case 1: pageControl.currentPage = 0
      default: break
    }
  }
}

After that, we'll need to setup the page control object so that it's actually on the screen and adding to the UX of our app. So let's do that now. Open up the storyboard and add a UIPageControl to your UIPageViewController's container, then wire it up to your @IBOutlet. Set the number of pages to 2 for the purposes of this tutorial.

Add these lines to your viewDidLoad() function:

// 2
pageControl.translatesAutoresizingMaskIntoConstraints = false

view.addSubview(pageControl)

// 3
view.addConstraint(NSLayoutConstraint(item: pageControl, attribute: .Leading, relatedBy: .Equal, toItem: view, attribute: .Leading, multiplier: 1, constant: 0))  
view.addConstraint(NSLayoutConstraint(item: pageControl, attribute: .Trailing, relatedBy: .Equal, toItem: view, attribute: .Trailing, multiplier: 1, constant: 0))  
view.addConstraint(NSLayoutConstraint(item: pageControl, attribute: .Bottom, relatedBy: .Equal, toItem: view, attribute: .Bottom, multiplier: 1, constant: 0))

// 4
view.layoutIfNeeded()  
Breakpoint
  • 1:
    didFinishAnimating is brilliant for this purpose because it has a previousViewControllers array. This is despite UIPageViewController seemingly only able to support the one view controller at a time (?). You can use this array and check the kind of UIViewController that it holds, and use that to update your UIPageControl accordingly. We're using a switch on our newly added id Associated Object to determine which dot to highlight, so you'll need to expand/change/replace this method so as to make it support your setup.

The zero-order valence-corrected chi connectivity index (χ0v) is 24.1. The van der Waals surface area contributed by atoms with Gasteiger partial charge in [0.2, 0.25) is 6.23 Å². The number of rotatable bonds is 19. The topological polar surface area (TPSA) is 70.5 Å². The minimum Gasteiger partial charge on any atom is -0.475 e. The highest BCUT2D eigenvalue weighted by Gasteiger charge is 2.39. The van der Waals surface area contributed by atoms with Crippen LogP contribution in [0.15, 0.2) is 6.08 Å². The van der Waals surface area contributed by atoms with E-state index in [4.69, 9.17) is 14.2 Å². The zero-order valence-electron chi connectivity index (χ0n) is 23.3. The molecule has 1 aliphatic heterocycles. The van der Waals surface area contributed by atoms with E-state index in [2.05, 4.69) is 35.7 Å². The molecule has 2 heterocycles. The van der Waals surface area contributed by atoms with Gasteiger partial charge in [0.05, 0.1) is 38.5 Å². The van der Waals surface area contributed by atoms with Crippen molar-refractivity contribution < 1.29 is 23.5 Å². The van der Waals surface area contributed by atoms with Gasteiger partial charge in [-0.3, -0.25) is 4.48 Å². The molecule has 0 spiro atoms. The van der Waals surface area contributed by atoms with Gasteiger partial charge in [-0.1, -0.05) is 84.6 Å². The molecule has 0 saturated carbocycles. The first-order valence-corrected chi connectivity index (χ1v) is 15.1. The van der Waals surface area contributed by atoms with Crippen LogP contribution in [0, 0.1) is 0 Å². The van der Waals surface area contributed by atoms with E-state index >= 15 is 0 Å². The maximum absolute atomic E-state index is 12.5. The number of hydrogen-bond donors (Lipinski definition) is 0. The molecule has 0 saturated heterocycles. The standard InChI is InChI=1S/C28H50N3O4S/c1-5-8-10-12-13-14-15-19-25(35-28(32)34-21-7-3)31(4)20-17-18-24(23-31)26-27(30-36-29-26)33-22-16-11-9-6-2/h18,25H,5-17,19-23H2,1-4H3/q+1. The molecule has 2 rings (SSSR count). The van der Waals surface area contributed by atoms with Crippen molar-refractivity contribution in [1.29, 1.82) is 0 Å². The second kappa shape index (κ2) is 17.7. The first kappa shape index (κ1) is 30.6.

• 2:
    translatesAutoresizingMaskIntoConstraints when set to true, will happily block us from programatically adding constraints by making everything conflict and printing some totally readable console messages in Xcode for us. So let's set that to false for the sake of our nerves.

  • 3:
    Add some basic NSLayoutConstraints to pin the UIPageControl to the leading and trailing of the superview. We'll also pin the object to the bottom of the screen.

  • 4:
    Tell the view you want to new stuff laid out.

NB: I opted against the use of Visual Format Language for the above constraints, as it tends to be harder to read for developers less familiar with AutoLayout.


Final thoughts

So there we have it. Two solutions, both of which are suitable for their relevant use cases.

If you have any more suggestions to improve this, then please feel free to @ me on Twitter (@cocotutch).

Thanks! 🎉